Bank of Hawaii v. Allen

Annotate this Case

628 P.2d 211 (1981)

BANK OF HAWAII, Plaintiff-Appellee, v. Jerry E. ALLEN, Defendant-Appellant and Third-Party Plaintiff, v. Herbert HANDLEY, Third-Party Defendant.

No. 6959.

Intermediate Court of Appeals of Hawaii.

May 11, 1981.

*212 John H. Robinson, Honolulu, for defendant-appellant.

David W. Proudfoot, Honolulu, for plaintiff-appellee.

Before HAYASHI, C.J., and PADGETT and BURNS, JJ.


Appeal is taken from the court's entry of summary judgment in favor of the Bank of Hawaii.

At issue is whether, in this action by the bank on a jointly executed promissory note, summary judgment is appropriate. We hold that it is and affirm the judgment of the trial court.

The evidence is that in May of 1974 Appellant Jerry E. Allen and Herbert Handley jointly executed and delivered to the Bank of Hawaii a promissory note[1] in the amount of seventy thousand dollars ($70,000.00) plus interest. Their liability was joint and several and the note was due on October 1, 1974. Allen paid five hundred dollars on the note, but thereafter the note was in default. The Bank of Hawaii brought this action on the note in September *213 1977, and the court entered summary judgment in its favor in January 1978.

On appeal, Allen argues that the Bank of Hawaii was not entitled to summary judgment because (1) he was fraudulently induced by the bank to sign the note and (2) he had mistakenly signed the note in his individual capacity while intending to sign as president of The Homes Corporation, a closely held corporation whose sole stockholders were Allen and his wife.

Appellant first contends that he was fraudulently induced to sign the note by representations allegedly made by the bank's lending officer that it was relying on the credit of Handley and not Allen; hence, a genuine issue exists as to whether there was fraudulent inducement. We disagree.

To constitute fraudulent inducement sufficient to invalidate the terms of the contract, there must be (1) a representation of a material fact, (2) made for the purpose of inducing the other party to act, (3) known to be false but reasonably believed true by the other party, and (4) upon which he relies and acts to his damage. Shanahan v. Schindler, 63 Ill. App.3d 82, 20 Ill.Dec. 239, 379 N.E.2d 1307 (1978); see also Kang v. Harrington, 59 Haw. 652, 587 P.2d 285 (1978). Appellant's evidence opposing the motion does not meet the test of fraudulent inducement. Compare with Cosmopolitan Financial v. Runnels, 2 Haw. App. ___, 625 P.2d 390 (1981), wherein a bank officer assured the guarantors on a promissory note that they would not ever incur liability and that their signatures were needed to deceive the state bank examiner, and the guarantors relied on the representation to their detriment.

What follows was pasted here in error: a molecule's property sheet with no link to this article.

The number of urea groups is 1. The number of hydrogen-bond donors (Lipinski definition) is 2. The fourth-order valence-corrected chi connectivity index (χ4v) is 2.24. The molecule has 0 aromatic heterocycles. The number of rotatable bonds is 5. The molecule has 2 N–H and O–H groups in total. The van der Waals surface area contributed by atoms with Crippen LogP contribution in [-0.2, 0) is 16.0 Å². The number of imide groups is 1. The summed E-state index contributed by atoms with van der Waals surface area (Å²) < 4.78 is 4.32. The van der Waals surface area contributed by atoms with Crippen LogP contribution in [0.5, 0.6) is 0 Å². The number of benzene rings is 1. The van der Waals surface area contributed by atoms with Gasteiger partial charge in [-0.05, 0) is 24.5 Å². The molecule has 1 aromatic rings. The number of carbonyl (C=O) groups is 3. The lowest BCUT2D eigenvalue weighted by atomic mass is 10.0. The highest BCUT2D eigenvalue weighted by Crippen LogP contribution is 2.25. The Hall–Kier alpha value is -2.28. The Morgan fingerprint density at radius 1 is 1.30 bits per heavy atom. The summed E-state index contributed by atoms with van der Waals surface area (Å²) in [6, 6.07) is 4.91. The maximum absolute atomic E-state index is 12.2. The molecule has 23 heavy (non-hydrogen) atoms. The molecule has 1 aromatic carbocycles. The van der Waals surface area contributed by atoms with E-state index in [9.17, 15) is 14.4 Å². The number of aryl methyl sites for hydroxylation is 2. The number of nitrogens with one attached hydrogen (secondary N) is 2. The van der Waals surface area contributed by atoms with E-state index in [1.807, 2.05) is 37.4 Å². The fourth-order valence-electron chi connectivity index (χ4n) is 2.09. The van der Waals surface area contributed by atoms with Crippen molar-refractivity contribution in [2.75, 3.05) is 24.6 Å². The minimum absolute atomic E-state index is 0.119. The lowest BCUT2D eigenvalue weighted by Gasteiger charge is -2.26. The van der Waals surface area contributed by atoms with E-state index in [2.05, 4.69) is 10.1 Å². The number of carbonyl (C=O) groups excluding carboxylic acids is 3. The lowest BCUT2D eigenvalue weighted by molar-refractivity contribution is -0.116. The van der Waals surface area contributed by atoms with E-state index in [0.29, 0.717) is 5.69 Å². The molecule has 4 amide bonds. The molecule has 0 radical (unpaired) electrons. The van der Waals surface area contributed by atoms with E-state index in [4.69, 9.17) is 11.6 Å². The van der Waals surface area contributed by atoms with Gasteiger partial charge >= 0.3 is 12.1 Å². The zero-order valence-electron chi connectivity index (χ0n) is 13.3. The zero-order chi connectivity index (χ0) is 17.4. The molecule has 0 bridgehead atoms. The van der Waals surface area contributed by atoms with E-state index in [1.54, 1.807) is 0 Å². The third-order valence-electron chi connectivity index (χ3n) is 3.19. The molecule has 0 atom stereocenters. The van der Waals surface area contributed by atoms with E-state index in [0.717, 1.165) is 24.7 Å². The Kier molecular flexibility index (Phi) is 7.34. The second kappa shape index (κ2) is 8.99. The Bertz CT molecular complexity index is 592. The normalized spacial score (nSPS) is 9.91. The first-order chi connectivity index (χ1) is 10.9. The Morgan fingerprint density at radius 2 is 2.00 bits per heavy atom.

In a summary judgment action on a promissory note similar to the case at bar, a Texas civil appeals court found that a mere representation on the part of a payee of a note that he would not look to the maker (a corporate officer) for payment but to the profits of a proposed venture did not give rise to fraudulent inducement and was not a defense to an action brought on the unpaid promissory note. Texas Export Development Corporation v. Schleder, 519 S.W.2d 134 (Tex.Civ.App. 1975). We are in accord with that view.

Appellant then argues that he cannot be personally liable because he believed he was signing the note as president of The Homes Corporation and, therefore, a material issue is raised as to who is liable on the note. The note in evidence indicates on its face that Handley and the appellant were comakers on the note and both signed in their individual capacities.

Appellant's affidavit does not disclose the existence of any reasonable basis to presume that the bank should have or could have known that he was signing the instrument only in his corporate capacity. In any event, mistake of the kind appellant argues as defense is not favored by the courts of most jurisdictions; and where there is evidence that an obligor understands or should understand the language and effect of a note when he willingly signs and executes it, he is not permitted to dispute or deny the obligation by way of mistake. 11 Am.Jur.2d Bills and Notes § 726 (1963). An obligor on a promissory note raising the defense of mistake bears the heavy burden of proof in attempting to defeat the obligation incurred in execution of the note. Appellant has not met this burden and is not entitled to this defense. However, even if we assume that at the time he signed the note he had intended to sign on behalf of The Homes Corporation, the provisions governing commercial paper at Hawaii Revised Statutes § 490:3-403(2)(a) would confer personal liability for the note on the appellant.

HRS § 490:3-403(2)(a) provides that:

(2) An authorized representative who signs his own name to an instrument (a) Is personally obligated if the instrument neither names the person represented nor shows that the representative signed in a representative capacity[.]

Thus, contrary to appellant's contention on appeal, no genuine issue of material fact is raised as to whether the appellant or The Homes Corporation incurred obligation on the note; nor is there a genuine issue of *214 material fact raised on appellant's allegation of fraudulent inducement. Kawaihae v. Hawaiian Insurance Companies, 1 Haw. App. 355, 619 P.2d 1086 (1980). Accordingly, the judgment is affirmed.


[1] The May 1974 note was the third in a series of notes drawn by the parties beginning on April 30, 1973. The proceeds of the subsequently drawn notes were used to pay the previously drawn and then overdue notes.